זהר

dukaine

Senior Member
English - American
The guy said this after introducing himself to someone. He said it again when he told the person to whom he introduced himself that he could call him by his first name. What does it mean?
 
  • arbelyoni

    Senior Member
    Hebrew
    No. It was Mezorki Cutler.
    Are you sure it's Mezorki? I've never heard it...
    Zorki may be a nickname of Zohar (see for example Zohar Wagner's documentary film "Zorki").

    With a lack of additional context, I'd say that Zohar has got to be the guy's first name.
     

    Ali Smith

    Senior Member
    Urdu - Pakistan
    Is זֹהַר accented on the first syllable? In other words, is it a segholate noun? I know segholate nouns are defined as those nouns that have three letters and are accented on the first one, e.g. סֵפֶר and מֶלֶךְ.
     

    Drink

    Senior Member
    English - New England, Russian - Moscow
    Is זֹהַר accented on the first syllable? In other words, is it a segholate noun?

    Yes.

    I know segholate nouns are defined as those nouns that have three letters and are accented on the first one, e.g. סֵפֶר and מֶלֶךְ.

    Some longer nouns also have segolate endings (most often with a feminine -et suffix). Like כתובת and רכבת for example.
     

    Ali Smith

    Senior Member
    Urdu - Pakistan
    Drink: כתובת would be the construct form, wouldn't it? The absolute ( = neither construct nor pronominal) form would כתובה, right?
     

    Drink

    Senior Member
    English - New England, Russian - Moscow
    No, you're thinking of the wrong word.

    I meant k'tóvet, meaning "address". It's the same in the absolute state and the construct state.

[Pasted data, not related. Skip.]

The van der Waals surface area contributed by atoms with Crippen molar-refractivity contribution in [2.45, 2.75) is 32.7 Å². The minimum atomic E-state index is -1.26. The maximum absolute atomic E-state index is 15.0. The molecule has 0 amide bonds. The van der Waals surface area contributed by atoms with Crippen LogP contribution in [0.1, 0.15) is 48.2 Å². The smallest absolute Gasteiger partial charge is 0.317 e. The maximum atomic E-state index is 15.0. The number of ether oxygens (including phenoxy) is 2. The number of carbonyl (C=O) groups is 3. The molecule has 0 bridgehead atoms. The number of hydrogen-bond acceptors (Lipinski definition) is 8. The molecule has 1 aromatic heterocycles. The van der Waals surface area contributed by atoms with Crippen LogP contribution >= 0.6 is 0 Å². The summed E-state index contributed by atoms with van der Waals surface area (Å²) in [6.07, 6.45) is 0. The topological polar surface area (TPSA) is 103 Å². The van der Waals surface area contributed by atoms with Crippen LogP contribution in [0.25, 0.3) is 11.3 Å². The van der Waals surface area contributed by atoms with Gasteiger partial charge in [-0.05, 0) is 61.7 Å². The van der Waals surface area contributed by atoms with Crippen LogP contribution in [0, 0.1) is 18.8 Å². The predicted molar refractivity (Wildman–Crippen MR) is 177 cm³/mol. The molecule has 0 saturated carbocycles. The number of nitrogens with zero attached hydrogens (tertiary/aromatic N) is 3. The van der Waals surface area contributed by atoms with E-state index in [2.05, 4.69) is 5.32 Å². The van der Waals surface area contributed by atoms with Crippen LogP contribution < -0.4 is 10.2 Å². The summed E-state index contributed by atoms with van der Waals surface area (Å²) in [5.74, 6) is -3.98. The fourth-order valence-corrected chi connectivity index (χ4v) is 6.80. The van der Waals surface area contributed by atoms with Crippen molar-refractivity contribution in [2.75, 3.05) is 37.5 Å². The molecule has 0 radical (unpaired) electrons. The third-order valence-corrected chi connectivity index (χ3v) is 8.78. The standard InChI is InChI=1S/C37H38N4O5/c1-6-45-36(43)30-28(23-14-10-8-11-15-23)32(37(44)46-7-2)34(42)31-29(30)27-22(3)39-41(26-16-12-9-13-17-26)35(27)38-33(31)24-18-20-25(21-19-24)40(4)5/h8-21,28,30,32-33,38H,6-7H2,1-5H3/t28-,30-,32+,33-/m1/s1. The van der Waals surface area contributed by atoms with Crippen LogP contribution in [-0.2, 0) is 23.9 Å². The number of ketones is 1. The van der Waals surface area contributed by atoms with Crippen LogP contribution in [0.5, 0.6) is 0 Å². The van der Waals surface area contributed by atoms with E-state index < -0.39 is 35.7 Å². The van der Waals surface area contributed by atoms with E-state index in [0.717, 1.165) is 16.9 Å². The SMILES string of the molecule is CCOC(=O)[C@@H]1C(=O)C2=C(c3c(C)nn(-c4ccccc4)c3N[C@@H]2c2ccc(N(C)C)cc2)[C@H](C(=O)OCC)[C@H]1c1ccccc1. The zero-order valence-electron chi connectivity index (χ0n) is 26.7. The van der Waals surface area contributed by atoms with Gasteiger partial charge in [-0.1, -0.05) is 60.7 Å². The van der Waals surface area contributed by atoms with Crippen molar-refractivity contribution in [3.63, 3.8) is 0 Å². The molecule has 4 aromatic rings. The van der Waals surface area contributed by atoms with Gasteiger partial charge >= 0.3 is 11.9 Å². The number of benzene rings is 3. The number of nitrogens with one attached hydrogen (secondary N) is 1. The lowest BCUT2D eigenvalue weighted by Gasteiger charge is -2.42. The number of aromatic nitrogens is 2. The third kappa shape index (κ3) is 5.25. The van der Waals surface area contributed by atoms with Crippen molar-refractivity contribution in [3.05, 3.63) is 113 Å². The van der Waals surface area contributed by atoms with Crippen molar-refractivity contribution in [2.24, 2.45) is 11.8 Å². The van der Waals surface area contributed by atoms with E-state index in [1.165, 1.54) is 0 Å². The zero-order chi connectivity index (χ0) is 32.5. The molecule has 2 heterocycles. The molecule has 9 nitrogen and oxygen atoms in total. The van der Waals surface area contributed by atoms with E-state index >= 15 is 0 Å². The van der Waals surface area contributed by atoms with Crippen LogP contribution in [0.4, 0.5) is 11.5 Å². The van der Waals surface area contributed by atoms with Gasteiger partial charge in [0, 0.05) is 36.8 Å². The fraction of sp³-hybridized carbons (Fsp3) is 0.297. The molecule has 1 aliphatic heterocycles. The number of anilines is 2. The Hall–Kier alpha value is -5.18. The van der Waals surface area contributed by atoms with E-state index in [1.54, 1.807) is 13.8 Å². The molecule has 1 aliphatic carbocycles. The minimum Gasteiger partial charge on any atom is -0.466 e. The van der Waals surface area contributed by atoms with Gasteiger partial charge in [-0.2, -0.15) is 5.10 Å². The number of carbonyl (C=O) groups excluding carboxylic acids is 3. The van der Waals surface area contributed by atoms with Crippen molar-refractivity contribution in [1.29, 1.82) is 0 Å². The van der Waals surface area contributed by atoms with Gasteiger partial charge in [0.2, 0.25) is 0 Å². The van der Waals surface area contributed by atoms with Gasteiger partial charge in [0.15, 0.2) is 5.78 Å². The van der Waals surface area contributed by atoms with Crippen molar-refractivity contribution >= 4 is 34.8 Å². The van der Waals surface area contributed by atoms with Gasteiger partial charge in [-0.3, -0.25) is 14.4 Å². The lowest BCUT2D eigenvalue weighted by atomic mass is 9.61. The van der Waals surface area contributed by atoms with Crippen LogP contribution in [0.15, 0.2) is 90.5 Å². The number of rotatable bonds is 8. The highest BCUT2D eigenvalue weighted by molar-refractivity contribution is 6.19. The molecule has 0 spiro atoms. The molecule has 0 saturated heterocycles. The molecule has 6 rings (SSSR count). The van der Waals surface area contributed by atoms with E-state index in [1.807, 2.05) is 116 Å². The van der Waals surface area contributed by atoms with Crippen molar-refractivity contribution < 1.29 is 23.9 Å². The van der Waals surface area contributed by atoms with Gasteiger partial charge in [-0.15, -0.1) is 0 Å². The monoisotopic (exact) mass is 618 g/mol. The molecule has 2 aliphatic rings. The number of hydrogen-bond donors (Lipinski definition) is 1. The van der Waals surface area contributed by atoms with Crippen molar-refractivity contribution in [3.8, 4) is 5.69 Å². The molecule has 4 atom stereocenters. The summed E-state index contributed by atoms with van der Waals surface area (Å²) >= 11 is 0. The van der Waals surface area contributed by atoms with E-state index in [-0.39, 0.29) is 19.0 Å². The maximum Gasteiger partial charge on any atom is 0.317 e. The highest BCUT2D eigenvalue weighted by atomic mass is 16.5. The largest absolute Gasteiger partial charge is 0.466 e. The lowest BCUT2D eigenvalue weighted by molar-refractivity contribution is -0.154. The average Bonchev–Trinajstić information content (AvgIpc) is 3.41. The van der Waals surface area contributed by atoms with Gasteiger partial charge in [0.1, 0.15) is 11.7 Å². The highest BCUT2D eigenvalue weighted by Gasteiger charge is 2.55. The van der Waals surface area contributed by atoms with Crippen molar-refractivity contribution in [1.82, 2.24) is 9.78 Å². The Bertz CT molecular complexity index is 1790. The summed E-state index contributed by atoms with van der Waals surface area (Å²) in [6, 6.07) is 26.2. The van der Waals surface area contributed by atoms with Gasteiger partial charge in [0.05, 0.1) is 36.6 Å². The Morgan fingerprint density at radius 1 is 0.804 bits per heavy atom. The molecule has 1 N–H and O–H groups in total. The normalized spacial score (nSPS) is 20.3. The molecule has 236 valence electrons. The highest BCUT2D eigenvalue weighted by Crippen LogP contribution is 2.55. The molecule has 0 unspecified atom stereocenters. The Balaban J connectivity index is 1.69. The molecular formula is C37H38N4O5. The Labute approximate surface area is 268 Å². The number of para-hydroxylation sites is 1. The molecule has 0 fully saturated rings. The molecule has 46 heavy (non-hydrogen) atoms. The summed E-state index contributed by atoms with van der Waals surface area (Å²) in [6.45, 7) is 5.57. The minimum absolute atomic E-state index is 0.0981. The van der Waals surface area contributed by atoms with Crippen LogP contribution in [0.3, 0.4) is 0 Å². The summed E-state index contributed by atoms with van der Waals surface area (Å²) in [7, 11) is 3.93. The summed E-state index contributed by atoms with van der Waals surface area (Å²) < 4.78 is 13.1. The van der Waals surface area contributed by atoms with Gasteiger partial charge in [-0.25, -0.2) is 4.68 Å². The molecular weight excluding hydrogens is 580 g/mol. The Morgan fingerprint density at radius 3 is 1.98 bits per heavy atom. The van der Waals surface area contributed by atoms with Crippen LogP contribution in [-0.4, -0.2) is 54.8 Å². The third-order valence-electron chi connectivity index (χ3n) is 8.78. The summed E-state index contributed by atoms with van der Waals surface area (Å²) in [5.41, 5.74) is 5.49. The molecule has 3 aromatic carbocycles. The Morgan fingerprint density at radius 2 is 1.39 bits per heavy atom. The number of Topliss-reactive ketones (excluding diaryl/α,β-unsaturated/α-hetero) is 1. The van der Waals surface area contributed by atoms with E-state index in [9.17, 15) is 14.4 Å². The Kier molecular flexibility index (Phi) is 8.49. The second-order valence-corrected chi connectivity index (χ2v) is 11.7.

Ali Smith

    Senior Member
    Urdu - Pakistan
    Drink: Is the reason why זהר zohar, despite being a segholate noun, has a פתח on the second letter that the second letter is a guttural? I think the same thing happened in שֵׁמַע shema, another segholate noun. It means "audio" or "renown".
     

    Ali Smith

    Senior Member
    Urdu - Pakistan
    But then why is יער ya’ar (forest) accented on the first syllable? Is it segholate too?
     

    Drink

    Senior Member
    English - New England, Russian - Moscow
    Does that seriously need to be asked?

    The concept of a "segolate" was conceived of precisely for the purpose of describing this category of words. I don't know what else you want me to say.

    It fits the exact pattern for a segolate with a guttural in this position. For more examples, compare צער, יחד, פחד, סהר, כעס, מחט, זעם, פעם, שער, לחץ, נחל, and that's just quickly off the top of my head.
     

    Ali Smith

    Senior Member
    Urdu - Pakistan
    Thanks! So, it seems that whatever the two vowels may be, they can never be long vowels. I mean in segolates.
     

    Drink

    Senior Member
    English - New England, Russian - Moscow
    That is not correct. In זוהר you have a long vowel. In שמע you have a long vowel. In מוות you have a long vowel. And in pausal position, the stressed segol (usually) or patach (always) becomes a qamatz.

    The last vowel can be long only in the special case of the last root letter being י or ו, such as in חולי and תוהו.
     

    Ali Smith

    Senior Member
    Urdu - Pakistan
    Thanks, Drink! But why do the words לֶחֶם 'bread, food' and רֶחֶם 'uterus' not have two פתחs like נַעַר 'boy, young man'? After all, the second letter is a guttural in all three. :confused:
     
    Last edited:

    bazq

    Senior Member
    Hebrew
    They are exceptional, you are right. In pausal form you do find them with a kamatz - Lahem (for example, Genesis 43:25, also verse 31).
     
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